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Technical Diver Boat Exit


Taking fun more seriously


Technical Diving has many definitions, but all are based on these same ideas

The term 'Technical Diving' has been around since the early 1990s, but divers were engaging in technical activities for many years before then.  The reason for this is rather simple - human nature always makes us ask questions like "Can I reach that place?" and "What is around the next corner?".  As divers began asking these same questions, they had to develop new ways of diving to achieve their goals.  Divers adopted new procedures required by our physiology while developing new equipment to support these new limits.

Above all else, 'technical diving' is an approach to diving that has the philosophy of making the dive as safe as possible while allowing the diver to enjoy the wonders of the underwater world.  Technical Diving is also a mental discipline that requires a concerted effort to calculate a variety of variables and to consider the "what ifs" of diving problems.  Technical level training is not for everyone, but the core concepts and skills DO apply to all divers.

Technical Diving International (TDI) is the largest technical diving agency in the world and has developed a series of training courses designed to build the knowledge and skills that every technical diver needs to make safe and effective technical dives.  Take a look through the courses available and see what might be right for YOUR technical training and diving goals.

Out of Gas Donation


Discover what all the fuss is about

This is the first step in any diver's technical education and introduces you to the equipment, approach, theory and skills required by the technical diver.  It will also give you a taste of what is to come in technical level training to see if it is for you.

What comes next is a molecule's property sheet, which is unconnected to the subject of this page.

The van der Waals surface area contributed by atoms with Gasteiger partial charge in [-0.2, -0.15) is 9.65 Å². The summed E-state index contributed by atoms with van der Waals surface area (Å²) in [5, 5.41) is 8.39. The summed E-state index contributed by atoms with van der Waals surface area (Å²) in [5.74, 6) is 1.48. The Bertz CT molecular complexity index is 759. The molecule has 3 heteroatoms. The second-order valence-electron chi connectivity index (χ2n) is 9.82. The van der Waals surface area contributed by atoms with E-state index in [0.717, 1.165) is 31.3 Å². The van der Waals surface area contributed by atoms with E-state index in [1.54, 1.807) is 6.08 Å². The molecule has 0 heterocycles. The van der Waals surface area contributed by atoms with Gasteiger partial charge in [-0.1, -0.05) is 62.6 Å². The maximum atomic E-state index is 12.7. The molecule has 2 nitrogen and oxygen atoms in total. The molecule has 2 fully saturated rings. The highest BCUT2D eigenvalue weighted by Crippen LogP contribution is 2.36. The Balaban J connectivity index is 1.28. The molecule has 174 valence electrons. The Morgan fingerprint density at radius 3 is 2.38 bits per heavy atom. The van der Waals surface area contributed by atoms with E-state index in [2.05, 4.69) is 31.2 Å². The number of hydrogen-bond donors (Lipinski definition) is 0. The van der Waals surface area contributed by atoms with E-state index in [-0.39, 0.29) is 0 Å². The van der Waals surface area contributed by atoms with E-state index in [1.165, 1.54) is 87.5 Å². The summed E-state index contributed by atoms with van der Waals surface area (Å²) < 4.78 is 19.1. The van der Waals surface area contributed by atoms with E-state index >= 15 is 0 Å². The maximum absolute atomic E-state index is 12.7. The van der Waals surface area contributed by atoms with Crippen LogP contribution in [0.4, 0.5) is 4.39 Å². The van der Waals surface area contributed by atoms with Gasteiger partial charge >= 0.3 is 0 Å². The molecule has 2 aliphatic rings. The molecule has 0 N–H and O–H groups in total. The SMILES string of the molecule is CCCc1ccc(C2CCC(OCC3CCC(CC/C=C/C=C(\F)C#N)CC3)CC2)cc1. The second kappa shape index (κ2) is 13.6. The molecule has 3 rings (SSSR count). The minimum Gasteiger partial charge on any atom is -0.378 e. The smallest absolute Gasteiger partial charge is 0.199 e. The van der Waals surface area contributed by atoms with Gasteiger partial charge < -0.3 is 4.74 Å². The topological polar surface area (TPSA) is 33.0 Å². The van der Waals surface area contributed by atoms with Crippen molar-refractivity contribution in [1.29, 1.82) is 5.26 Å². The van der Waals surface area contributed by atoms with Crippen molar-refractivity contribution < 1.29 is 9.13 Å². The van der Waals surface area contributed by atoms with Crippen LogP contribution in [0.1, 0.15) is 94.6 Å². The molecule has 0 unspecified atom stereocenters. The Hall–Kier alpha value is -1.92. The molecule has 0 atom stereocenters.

You will build a solid diving foundation by developing precision buoyancy, trim, positioning, awareness and a complete range of propulsion techniques for maximum efficiency with minimum environmental impact.

Diving in a full technical 'rig' with redundant gas supplies, you will become familiar with the setup and operation of technical equipment and become proficient with handling common emergencies and performing essential skills such as SMB deployment.  You will not be certified to dive deeper than your current qualification, but you WILL be ready to take the next step in your technical training.


Air is for tires, Nitrox is for divers....

Extend your diving options by carrying additional gas and richer Oxygen mixtures to extend your existing recreational Nitrox knowledge & skills.

Building from your technical base, you will learn to handle a third cylinder and manage your Oxygen exposure when diving with hyperoxic gas mixes.

Making safe, in water gas switches is a critical skill for technical diving and will become a trained and automatic process.  You will learn to make more advanced dive plans to include gas usage calculations as well as management of Oxygen exposure and risk mitigation.